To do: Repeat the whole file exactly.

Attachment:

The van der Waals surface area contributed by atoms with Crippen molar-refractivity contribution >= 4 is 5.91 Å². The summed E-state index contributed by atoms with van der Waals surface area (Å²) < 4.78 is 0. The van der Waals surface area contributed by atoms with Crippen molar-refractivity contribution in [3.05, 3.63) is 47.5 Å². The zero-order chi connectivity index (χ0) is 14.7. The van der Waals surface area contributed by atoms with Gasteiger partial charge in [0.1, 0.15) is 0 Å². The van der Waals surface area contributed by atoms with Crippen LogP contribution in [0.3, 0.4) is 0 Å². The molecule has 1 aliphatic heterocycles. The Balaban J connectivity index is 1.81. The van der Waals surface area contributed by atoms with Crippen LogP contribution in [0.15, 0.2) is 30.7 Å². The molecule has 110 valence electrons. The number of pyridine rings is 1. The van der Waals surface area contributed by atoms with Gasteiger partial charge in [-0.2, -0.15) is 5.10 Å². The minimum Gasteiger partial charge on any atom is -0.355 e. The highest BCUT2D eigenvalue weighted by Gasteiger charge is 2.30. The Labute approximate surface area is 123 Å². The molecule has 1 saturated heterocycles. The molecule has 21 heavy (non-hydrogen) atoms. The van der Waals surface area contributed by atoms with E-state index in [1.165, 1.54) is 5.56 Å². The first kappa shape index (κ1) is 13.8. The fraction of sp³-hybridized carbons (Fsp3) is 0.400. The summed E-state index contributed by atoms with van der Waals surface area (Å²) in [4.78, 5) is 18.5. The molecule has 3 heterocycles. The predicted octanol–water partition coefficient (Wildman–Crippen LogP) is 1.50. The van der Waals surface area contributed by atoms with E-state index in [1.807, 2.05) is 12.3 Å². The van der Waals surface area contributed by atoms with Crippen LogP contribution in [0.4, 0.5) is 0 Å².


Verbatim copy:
The van der Waals surface area contributed by atoms with Crippen molar-refractivity contribution >= 4 is 5.91 Å². The summed E-state index contributed by atoms with van der Waals surface area (Å²) < 4.78 is 0. The van der Waals surface area contributed by atoms with Crippen molar-refractivity contribution in [3.05, 3.63) is 47.5 Å². The zero-order chi connectivity index (χ0) is 14.7. The van der Waals surface area contributed by atoms with Gasteiger partial charge in [0.1, 0.15) is 0 Å². The van der Waals surface area contributed by atoms with Crippen LogP contribution in [0.3, 0.4) is 0 Å². The molecule has 1 aliphatic heterocycles. The Balaban J connectivity index is 1.81. The van der Waals surface area contributed by atoms with Crippen LogP contribution in [0.15, 0.2) is 30.7 Å². The molecule has 110 valence electrons. The number of pyridine rings is 1. The van der Waals surface area contributed by atoms with Gasteiger partial charge in [-0.2, -0.15) is 5.10 Å². The minimum Gasteiger partial charge on any atom is -0.355 e. The highest BCUT2D eigenvalue weighted by Gasteiger charge is 2.30. The Labute approximate surface area is 123 Å². The molecule has 1 saturated heterocycles. The molecule has 21 heavy (non-hydrogen) atoms. The van der Waals surface area contributed by atoms with E-state index in [1.165, 1.54) is 5.56 Å². The first kappa shape index (κ1) is 13.8. The fraction of sp³-hybridized carbons (Fsp3) is 0.400. The summed E-state index contributed by atoms with van der Waals surface area (Å²) in [4.78, 5) is 18.5. The molecule has 3 heterocycles. The predicted octanol–water partition coefficient (Wildman–Crippen LogP) is 1.50. The van der Waals surface area contributed by atoms with E-state index in [1.807, 2.05) is 12.3 Å². The van der Waals surface area contributed by atoms with Crippen LogP contribution in [0.4, 0.5) is 0 Å².